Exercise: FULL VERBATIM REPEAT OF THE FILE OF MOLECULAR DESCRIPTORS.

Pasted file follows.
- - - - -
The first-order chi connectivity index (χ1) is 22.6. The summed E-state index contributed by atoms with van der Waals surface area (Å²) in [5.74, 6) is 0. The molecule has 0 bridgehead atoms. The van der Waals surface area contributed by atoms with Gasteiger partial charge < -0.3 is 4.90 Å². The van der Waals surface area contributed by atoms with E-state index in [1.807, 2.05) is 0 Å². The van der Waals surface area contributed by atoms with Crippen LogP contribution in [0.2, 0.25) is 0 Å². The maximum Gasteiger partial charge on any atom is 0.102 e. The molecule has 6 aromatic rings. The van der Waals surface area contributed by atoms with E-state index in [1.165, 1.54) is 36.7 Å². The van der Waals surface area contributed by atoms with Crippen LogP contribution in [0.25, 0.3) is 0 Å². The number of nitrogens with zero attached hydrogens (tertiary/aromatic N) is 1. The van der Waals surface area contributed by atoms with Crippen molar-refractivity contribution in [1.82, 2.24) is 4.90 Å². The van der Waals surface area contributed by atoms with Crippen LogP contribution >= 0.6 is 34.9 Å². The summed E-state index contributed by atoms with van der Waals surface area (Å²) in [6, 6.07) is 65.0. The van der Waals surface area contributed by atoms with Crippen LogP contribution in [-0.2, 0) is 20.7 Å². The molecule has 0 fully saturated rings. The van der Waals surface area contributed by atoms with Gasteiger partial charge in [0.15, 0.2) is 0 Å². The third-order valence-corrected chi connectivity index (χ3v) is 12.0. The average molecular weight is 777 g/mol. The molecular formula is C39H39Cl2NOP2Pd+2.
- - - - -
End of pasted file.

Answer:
The first-order chi connectivity index (χ1) is 22.6. The summed E-state index contributed by atoms with van der Waals surface area (Å²) in [5.74, 6) is 0. The molecule has 0 bridgehead atoms. The van der Waals surface area contributed by atoms with Gasteiger partial charge < -0.3 is 4.90 Å². The van der Waals surface area contributed by atoms with E-state index in [1.807, 2.05) is 0 Å². The van der Waals surface area contributed by atoms with Crippen LogP contribution in [0.2, 0.25) is 0 Å². The maximum Gasteiger partial charge on any atom is 0.102 e. The molecule has 6 aromatic rings. The van der Waals surface area contributed by atoms with E-state index in [1.165, 1.54) is 36.7 Å². The van der Waals surface area contributed by atoms with Crippen LogP contribution in [0.25, 0.3) is 0 Å². The number of nitrogens with zero attached hydrogens (tertiary/aromatic N) is 1. The van der Waals surface area contributed by atoms with Crippen molar-refractivity contribution in [1.82, 2.24) is 4.90 Å². The van der Waals surface area contributed by atoms with Crippen LogP contribution >= 0.6 is 34.9 Å². The summed E-state index contributed by atoms with van der Waals surface area (Å²) in [6, 6.07) is 65.0. The van der Waals surface area contributed by atoms with Crippen LogP contribution in [-0.2, 0) is 20.7 Å². The molecule has 0 fully saturated rings. The van der Waals surface area contributed by atoms with Gasteiger partial charge in [0.15, 0.2) is 0 Å². The third-order valence-corrected chi connectivity index (χ3v) is 12.0. The average molecular weight is 777 g/mol. The molecular formula is C39H39Cl2NOP2Pd+2.